CMI Commentary: Environmentalism Defines Virtue Down
Forget courage, thrift, fidelity or industry. Generosity? Humility? Fortitude? Honesty? Those are so 19th Century. According to Master Card, today's virtue resides in being eco-conscious.
The latest in MasterCard's successful “priceless” series of ads features a young boy shadowing his father, saving the lout from committing a series of environmental atrocities – a smug little moralist saving the sinner from himself.
When Dad leaves the water running as he brushes his teeth, Junior is on hand.
“Water glass,” says the (child's) voice over, “five dollars.”
Cut to a hardware store where Dopey Dad is looking for light bulbs. Luckily, his progeny knows enough to point him to the acceptable ones.
“Energy saving bulb: four dollars.”
Now at the grocery store checkout, Lil' Billy thinks quickly to save Dad from the horror of plastic bags.
“Reusable bag: two dollars.”
And the payoff:
“Helping your dad become a better man: priceless.”
Yes, it's just a commercial – just a company trying to capitalize on the green zeitgeist to sell a credit card. And had the ad said, “Helping your dad become more environmentally friendly,” or “a better environmentalist,” or some such, it wouldn't have attracted attention. As the Culture and Media Institute has repeatedly documented, the environmental movement has targeted children, not only to indoctrinate them, but to get them to indoctrinate others – in some cases specifically telling them to nag their parents.
But “better man” is a remarkably strong phrase to use in relation to whether you turn off the tap while you brush.
So what do we know about this Dad who reacts so sheepishly to his son's corrections? MasterCard doesn't tell us much: good oral hygiene; kind of dim; easily bullied by first graders … Presumably, having brought him into the world, Dad has worked to clothe and feed the boy. He's not in prison or deadbeat or otherwise absent from the lad's life. Heck, for all we know he spends his weekends volunteering at a homeless shelter.
But because he was about to accept a plastic bag from the check out girl, he's not as good a man as he should be. Until he weighs his every mundane action for its environmental impact, he's immoral. Unless he actively seeks to reduce his carbon footprint, he's a sinner.
It's been widely noted that environmentalism is religion for our secular age. And since one of the main functions of a religion is to instruct it adherents in right and wrong, it follows that a man's goodness can now be judged according to his carbon footprint.
What's wrong with this? Nothing, if you think that six-year-olds – or Al Gore – should be the ultimate arbiters of morality. (And if you do think so, you obviously don't know any six-year-olds, or Al Gore.) Let's leave aside questions of dubious science and the political indoctrination of children. The fact is, the “green gospel” offers a value system fit for children. It's not very demanding. An extra dollar or two on recycled paper towels is a small price to pay for self-satisfaction. Polar bears way up in the arctic will never test your faith (unless you happen to see them hunt and kill their food). Whales and ice caps and glaciers won't demand your forgiveness. Go on and buy a Prius and drive with pride.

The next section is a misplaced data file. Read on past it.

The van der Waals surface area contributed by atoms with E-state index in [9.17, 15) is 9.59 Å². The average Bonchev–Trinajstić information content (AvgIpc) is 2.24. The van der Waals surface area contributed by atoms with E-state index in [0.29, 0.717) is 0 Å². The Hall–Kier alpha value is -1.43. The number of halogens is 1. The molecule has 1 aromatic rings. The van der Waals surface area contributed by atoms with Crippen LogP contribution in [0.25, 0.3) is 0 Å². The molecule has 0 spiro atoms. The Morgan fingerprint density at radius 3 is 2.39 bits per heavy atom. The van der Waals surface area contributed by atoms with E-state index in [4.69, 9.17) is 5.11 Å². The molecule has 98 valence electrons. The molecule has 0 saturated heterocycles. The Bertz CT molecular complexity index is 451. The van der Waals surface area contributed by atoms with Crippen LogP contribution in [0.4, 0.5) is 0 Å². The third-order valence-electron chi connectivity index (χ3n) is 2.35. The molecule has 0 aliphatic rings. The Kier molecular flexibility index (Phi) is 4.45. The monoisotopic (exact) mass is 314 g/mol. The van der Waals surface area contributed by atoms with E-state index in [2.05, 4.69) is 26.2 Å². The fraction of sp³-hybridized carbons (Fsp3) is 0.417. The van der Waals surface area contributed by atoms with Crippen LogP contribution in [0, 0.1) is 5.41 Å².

Speaking of the Prius, I read somewhere that Honda has discontinued its hybrid version of the Accord. Apparently, there's no market for a hybrid that looks like a regular gas-guzzler. Like any religion, this one has its Pharisees.
But the more serious problem with this new moral code is that if you elevate choosing the correct light bulb to a virtue, you cheapen real virtue. If you make your bathroom habits ethically meaningful, true ethics mean nothing.
Societies transmit and reinforce their values, including the character traits they deem worthy of emulation, in a variety ways: stories, legends, art, literature, customs, ceremonies. They create an atmosphere in which individuals must absorb and internalize those values.
Judeo-Christian morality was once inescapable in Western civilization. No more. Environmentalism has rushed in to fill the vacuum it left (Proving Chesteron's assertion that “When people cease to believe in God, they don't believe in nothing; they believe in anything.) At the same time, the degraded state of public education and the enormous influence of mass media on society have conspired so that the tenets of environmental piety are ubiquitous.
So the little scold in the ad is very much a product of his times. So were the teenagers who stormed
Matt Philbin is managing editor of the Culture & Media Institute.